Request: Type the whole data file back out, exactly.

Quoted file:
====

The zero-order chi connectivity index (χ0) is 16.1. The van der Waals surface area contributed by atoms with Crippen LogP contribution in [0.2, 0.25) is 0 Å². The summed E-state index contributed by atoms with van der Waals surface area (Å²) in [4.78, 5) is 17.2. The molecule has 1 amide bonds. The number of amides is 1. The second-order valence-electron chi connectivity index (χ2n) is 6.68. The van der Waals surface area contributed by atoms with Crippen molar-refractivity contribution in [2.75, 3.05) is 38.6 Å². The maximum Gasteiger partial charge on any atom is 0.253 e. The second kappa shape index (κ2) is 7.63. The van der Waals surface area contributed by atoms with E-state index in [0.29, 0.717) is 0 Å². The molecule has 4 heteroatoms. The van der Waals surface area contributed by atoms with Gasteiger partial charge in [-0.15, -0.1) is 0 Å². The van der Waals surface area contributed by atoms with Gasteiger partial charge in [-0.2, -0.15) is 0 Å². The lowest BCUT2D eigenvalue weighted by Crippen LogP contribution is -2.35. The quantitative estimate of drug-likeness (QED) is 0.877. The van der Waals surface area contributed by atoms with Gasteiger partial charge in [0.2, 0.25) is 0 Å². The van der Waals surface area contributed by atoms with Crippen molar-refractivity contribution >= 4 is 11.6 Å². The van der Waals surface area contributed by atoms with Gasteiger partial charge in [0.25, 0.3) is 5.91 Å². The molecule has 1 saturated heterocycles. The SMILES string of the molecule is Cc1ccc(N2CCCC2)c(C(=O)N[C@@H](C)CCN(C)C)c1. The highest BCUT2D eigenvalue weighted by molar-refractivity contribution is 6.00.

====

The zero-order chi connectivity index (χ0) is 16.1. The van der Waals surface area contributed by atoms with Crippen LogP contribution in [0.2, 0.25) is 0 Å². The summed E-state index contributed by atoms with van der Waals surface area (Å²) in [4.78, 5) is 17.2. The molecule has 1 amide bonds. The number of amides is 1. The second-order valence-electron chi connectivity index (χ2n) is 6.68. The van der Waals surface area contributed by atoms with Crippen molar-refractivity contribution in [2.75, 3.05) is 38.6 Å². The maximum Gasteiger partial charge on any atom is 0.253 e. The second kappa shape index (κ2) is 7.63. The van der Waals surface area contributed by atoms with E-state index in [0.29, 0.717) is 0 Å². The molecule has 4 heteroatoms. The van der Waals surface area contributed by atoms with Gasteiger partial charge in [-0.15, -0.1) is 0 Å². The van der Waals surface area contributed by atoms with Gasteiger partial charge in [-0.2, -0.15) is 0 Å². The lowest BCUT2D eigenvalue weighted by Crippen LogP contribution is -2.35. The quantitative estimate of drug-likeness (QED) is 0.877. The van der Waals surface area contributed by atoms with Gasteiger partial charge in [0.2, 0.25) is 0 Å². The van der Waals surface area contributed by atoms with Crippen molar-refractivity contribution >= 4 is 11.6 Å². The van der Waals surface area contributed by atoms with Gasteiger partial charge in [0.25, 0.3) is 5.91 Å². The molecule has 1 saturated heterocycles. The SMILES string of the molecule is Cc1ccc(N2CCCC2)c(C(=O)N[C@@H](C)CCN(C)C)c1. The highest BCUT2D eigenvalue weighted by molar-refractivity contribution is 6.00.